That’s true, but restricting the hell out of kids without explaining to them why you’re going to do it (or generally treating them like real people) is going to result in them unwinding in a big, ugly way as soon as said restrictions are removed. Put it this way: I’d rather my son be slightly stupid in my own car, then me lock him down, only to have him cut loose like maniac in the first rental, parents or unrestricted car he gets in.

    You make it sound like MyKey only delays the inevitable—that your son is going to go bananas behind the wheel as soon as you toss him the keys.

    The way I see it, it’s merely an extension of my parental obligations. We know they won’t try any hoonery when you’re right there in the passenger’s seat, this just makes sure they don’t try it when you’re not in the passenger’s seat.

  • avatar
    dkulmacz

    quasimondo et al . . .

    No one seems to have ‘hacked’ Passive Anti Theft systems. I doubt they’ll do it here, either.

    If you haven’t realized yet that the robustness of your automobile is orders of magnitude better than that of throwaway consumer junk like iPhones and PS3s, then you probably shouldn’t be commenting here.

  • avatar
    Ian Jordan

    Since we all know the only people that buy a Ford these days are rental car corporations…

    How long before a rental car company charges you extra per day to not have the nanny key?

  • avatar
    psarhjinian

    You make it sound like MyKey only delays the inevitable—that your son is going to go bananas behind the wheel as soon as you toss him the keys.

    Yes and no. It’s a fine point, but one that’s played out every time kids who live under iron-fist parents move away for the first time in their lives. There’s a reason why a significant number of kids who end up pregnant or in detox in frosh week are the ones who were part of top-down abstinence groups in high school.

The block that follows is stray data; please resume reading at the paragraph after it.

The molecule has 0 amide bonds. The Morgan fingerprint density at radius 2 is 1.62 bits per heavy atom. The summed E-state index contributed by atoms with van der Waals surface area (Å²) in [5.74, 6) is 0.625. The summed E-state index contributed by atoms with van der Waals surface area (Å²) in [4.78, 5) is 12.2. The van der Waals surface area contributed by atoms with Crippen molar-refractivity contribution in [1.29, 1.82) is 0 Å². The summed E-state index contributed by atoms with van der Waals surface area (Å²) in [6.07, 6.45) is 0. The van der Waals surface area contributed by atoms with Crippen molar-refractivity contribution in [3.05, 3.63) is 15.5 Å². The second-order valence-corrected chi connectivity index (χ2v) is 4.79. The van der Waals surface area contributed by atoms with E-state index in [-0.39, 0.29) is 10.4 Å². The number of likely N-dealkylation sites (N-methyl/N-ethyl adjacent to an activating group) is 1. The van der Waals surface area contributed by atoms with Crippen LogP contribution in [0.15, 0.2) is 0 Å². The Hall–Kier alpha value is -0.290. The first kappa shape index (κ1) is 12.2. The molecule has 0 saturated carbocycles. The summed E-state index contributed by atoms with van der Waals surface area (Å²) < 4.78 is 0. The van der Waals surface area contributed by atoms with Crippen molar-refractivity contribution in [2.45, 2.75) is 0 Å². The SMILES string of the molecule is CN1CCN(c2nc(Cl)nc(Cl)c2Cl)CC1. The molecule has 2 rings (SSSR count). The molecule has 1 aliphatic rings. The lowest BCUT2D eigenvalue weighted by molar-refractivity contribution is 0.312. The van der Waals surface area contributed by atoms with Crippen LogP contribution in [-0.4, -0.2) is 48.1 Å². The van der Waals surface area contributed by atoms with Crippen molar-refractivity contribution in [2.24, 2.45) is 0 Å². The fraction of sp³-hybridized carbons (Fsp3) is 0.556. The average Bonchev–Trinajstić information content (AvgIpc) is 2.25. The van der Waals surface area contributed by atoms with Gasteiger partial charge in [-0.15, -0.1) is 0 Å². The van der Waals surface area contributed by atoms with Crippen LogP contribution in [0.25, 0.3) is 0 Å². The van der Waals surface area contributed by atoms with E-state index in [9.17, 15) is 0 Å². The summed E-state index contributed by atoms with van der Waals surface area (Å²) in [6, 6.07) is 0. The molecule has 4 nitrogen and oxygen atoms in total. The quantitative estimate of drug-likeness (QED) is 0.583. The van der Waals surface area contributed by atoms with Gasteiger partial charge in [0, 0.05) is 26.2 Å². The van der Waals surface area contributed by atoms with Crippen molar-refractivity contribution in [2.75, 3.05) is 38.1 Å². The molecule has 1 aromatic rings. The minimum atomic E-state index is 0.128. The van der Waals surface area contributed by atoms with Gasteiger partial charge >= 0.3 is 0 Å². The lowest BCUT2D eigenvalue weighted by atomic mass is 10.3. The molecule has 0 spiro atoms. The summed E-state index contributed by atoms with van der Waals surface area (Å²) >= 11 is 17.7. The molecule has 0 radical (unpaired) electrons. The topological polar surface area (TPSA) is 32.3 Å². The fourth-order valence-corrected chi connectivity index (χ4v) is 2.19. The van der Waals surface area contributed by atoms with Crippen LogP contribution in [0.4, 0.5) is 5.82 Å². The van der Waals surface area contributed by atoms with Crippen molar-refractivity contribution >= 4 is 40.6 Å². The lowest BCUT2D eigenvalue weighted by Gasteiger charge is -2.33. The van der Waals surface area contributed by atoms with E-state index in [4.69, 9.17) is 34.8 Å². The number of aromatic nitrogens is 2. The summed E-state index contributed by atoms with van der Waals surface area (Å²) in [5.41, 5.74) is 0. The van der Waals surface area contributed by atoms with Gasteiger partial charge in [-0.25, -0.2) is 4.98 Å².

I’ll admit that I wasn’t an angel in my teens, but I also scared myself just enough to know where the line was. I can think of a lot of friends who weren’t quite that well, ah, educated and suffered as a result.

    MyKey is actually not so bad in this respect, but it’s not a real substitute for, say, giving a child emergency driving lessons. Or better yet, enrolling them in a light racing course.

  • avatar
    Jordan Tenenbaum

    Nothing about my 240 has anything to do with Ford, thank you very much.

  • avatar
    jeremy5000

    Now they should come up with a key that forces old people to drive fast, and makes the blinker turn off after a few seconds.

  • avatar
    rpn453

    Maybe the kid will take the dash apart and rip out the annoying chime device. I did it to the buzzer in the Chevette I drove in high school and I did it to my Mazda3 ten years later.

  • avatar
    ZoomZoom

    Okay, I know the two following comments are not directly related to each other. But the second one, which appears directly after the first gave me an initial “WTF” moment, followed by a chuckle of ironic humor.